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Why the Number of Accelerators Is Accelerating Because they solve real problems that venture capitalists face in financing companies, accelerators are not simply a fad.

By Scott Shane

entrepreneur daily

Opinions expressed by Entrepreneur contributors are their own.

AngelList, the online platform that matches high-potential companies with startup company investors currently lists 467 startup accelerators. That's a big increase from one in 2005.

Why have we experienced such tremendous acceleration in accelerator formation?

The answer is that accelerators offer a lasting solution to problems that business angels and venture capitalists face in financing high-potential "pre-seed-stage" companies.

Before I explain why, let me first describe this innovation: A startup accelerator is an organization that provides very-early-stage startup companies with the opportunity to participate in a fixed-length program (typically around three months) that provides mentorship, office space, a small amount of money (typically around $25,000), and an opportunity to pitch to angels and venture capitalists at a graduation event. In return, the accelerator receives a small equity stake in the company (typically around 8 percent).

Startup accelerators solve several problems that financiers face when investing in pre-seed-stage companies. Many business angels and venture capitalists want to diversify their investments across more startups. However, most of these investors lack the structures and processes to make a large number of small investments. Organizations that typically invest $3 million in a single early-stage venture deal, as venture capitalists do, are not designed to evaluate and assist 120 ventures that each receive $25,000. By giving money to specialists (accelerators) that have the structures and processes to make these types of decisions, venture capitalists and business angels can easily diversify their investments.

Related: Why Venture Capital Deals Stay in Silicon Valley

Accelerators allow investors to treat investments in very-early-stage startup companies as real options. Everyone knows that a small number of startup companies will succeed and grow, while most will fail. But no one knows ex-ante which business will be winners and which will be losers. By allowing angels and VCs to invest small amounts of money in many companies at a very early stage, accelerators give investors the right, but not the obligation, to make additional investments in the most promising ventures.

Accelerators reduce investors' cost of searching for businesses in which to invest. These organizations typically accept applications from entrepreneurs that are located in a wide variety of places. Selected entrepreneurs are asked to relocate to the accelerator for a short period of time. The temporary relocation of promising entrepreneurs helps investors identify promising targets to back. Because the accelerators are generally located near investors and because they typically run "demo days," where their graduates pitch their ideas to financiers, these organizations allow venture capitalists and business angels to find out about a wide variety of ventures more cheaply and easily.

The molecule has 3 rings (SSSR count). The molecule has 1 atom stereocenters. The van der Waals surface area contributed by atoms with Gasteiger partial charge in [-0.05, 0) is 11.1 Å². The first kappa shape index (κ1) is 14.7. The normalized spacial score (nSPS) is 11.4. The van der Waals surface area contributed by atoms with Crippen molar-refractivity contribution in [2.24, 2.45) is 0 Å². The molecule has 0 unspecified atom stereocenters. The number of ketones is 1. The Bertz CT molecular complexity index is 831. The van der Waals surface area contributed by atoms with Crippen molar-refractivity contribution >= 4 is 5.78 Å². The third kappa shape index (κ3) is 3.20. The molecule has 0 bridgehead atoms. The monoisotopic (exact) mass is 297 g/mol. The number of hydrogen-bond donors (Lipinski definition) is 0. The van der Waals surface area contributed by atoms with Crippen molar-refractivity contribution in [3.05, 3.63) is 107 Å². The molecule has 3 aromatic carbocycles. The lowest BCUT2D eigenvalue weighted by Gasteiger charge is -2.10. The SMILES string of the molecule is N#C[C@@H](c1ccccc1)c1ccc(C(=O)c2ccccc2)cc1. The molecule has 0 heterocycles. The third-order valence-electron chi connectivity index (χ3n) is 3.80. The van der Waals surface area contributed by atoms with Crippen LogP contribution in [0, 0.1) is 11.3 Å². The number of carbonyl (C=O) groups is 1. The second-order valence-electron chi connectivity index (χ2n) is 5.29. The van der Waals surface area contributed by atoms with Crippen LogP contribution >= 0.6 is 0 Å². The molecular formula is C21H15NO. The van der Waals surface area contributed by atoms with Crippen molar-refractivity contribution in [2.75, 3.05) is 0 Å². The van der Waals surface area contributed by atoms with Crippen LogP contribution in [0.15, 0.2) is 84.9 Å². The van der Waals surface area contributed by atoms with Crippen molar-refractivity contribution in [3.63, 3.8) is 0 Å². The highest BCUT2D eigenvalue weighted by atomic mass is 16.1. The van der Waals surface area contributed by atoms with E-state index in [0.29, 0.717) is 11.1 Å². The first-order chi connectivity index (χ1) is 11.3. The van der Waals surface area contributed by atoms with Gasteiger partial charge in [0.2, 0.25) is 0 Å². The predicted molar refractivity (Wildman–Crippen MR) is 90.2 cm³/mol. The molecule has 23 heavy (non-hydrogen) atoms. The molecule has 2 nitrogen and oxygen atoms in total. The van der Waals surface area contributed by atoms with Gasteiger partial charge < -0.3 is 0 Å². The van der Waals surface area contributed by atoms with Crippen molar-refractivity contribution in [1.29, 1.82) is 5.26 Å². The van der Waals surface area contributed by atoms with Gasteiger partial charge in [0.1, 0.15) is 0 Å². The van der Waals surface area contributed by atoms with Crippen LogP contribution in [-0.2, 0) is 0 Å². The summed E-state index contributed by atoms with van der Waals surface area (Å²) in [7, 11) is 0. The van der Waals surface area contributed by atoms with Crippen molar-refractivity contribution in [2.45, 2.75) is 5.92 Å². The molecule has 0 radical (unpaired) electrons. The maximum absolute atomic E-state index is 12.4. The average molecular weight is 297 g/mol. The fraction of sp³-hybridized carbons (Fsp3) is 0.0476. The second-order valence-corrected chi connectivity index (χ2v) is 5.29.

Related: Census Data Provide a Mixed Message on Women Entrepreneurs

Moreover, accelerators help investors obtain better information about potential portfolio companies. Angels and venture capitalists are often tapped to serve as mentors to businesses in the accelerators. Serving in that role allows investors to gather information about which startup businesses have the greatest potential.

Accelerators speed the development of pre-seed-stage companies. Because these organizations are specialists at providing the type of hands-on assistance that entrepreneurs need at the pre-seed stage, and because entrepreneurs are co-located with the accelerator directors, the people running accelerators can provide more intense help to startup companies than most angels and venture capitalists, speeding up the development of the companies. Moreover, co-location with other entrepreneurs breeds competition among business founders, which pushes the companies forward more quickly. Faster development, in turn, benefits investors whose returns are enhanced by a shorter time-to-exit.

Startup accelerators are an innovation in the process of funding early-stage, high-potential ventures. Because they solve real problems that business angels and venture capitalists face in financing pre-seed-stage companies, accelerators are not simply a fad. Rather, they represent a lasting change in the venture-finance marketplace.

Related: Which Small Business Owners Think Their State Governments Are Supportive?

Scott Shane

Professor at Case Western Reserve University

Scott Shane is the A. Malachi Mixon III professor of entrepreneurial studies at Case Western Reserve University. His books include Illusions of Entrepreneurship: The Costly Myths That Entrepreneurs, Investors, and Policy Makers Live by (Yale University Press, 2008) and Finding Fertile Ground: Identifying Extraordinary Opportunities for New Businesses (Pearson Prentice Hall, 2005).

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